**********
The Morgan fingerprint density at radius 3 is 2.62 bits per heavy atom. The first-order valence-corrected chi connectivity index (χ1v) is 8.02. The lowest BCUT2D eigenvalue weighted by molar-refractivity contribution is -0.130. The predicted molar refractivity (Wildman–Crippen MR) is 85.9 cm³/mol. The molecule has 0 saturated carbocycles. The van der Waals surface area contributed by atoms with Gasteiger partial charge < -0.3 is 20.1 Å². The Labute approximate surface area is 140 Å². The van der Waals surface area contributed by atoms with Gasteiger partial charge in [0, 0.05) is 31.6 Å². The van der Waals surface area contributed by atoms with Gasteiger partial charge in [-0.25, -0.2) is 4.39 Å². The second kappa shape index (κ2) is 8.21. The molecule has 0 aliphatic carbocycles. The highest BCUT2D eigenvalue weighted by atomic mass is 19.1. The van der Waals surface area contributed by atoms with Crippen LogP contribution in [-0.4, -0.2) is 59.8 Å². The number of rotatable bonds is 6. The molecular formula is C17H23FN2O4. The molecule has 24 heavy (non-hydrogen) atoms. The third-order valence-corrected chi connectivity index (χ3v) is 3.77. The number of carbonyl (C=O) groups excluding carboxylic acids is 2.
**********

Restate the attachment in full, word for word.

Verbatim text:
The Morgan fingerprint density at radius 3 is 2.62 bits per heavy atom. The first-order valence-corrected chi connectivity index (χ1v) is 8.02. The lowest BCUT2D eigenvalue weighted by molar-refractivity contribution is -0.130. The predicted molar refractivity (Wildman–Crippen MR) is 85.9 cm³/mol. The molecule has 0 saturated carbocycles. The van der Waals surface area contributed by atoms with Gasteiger partial charge < -0.3 is 20.1 Å². The Labute approximate surface area is 140 Å². The van der Waals surface area contributed by atoms with Gasteiger partial charge in [0, 0.05) is 31.6 Å². The van der Waals surface area contributed by atoms with Gasteiger partial charge in [-0.25, -0.2) is 4.39 Å². The second kappa shape index (κ2) is 8.21. The molecule has 0 aliphatic carbocycles. The highest BCUT2D eigenvalue weighted by atomic mass is 19.1. The van der Waals surface area contributed by atoms with Crippen LogP contribution in [-0.4, -0.2) is 59.8 Å². The number of rotatable bonds is 6. The molecular formula is C17H23FN2O4. The molecule has 24 heavy (non-hydrogen) atoms. The third-order valence-corrected chi connectivity index (χ3v) is 3.77. The number of carbonyl (C=O) groups excluding carboxylic acids is 2.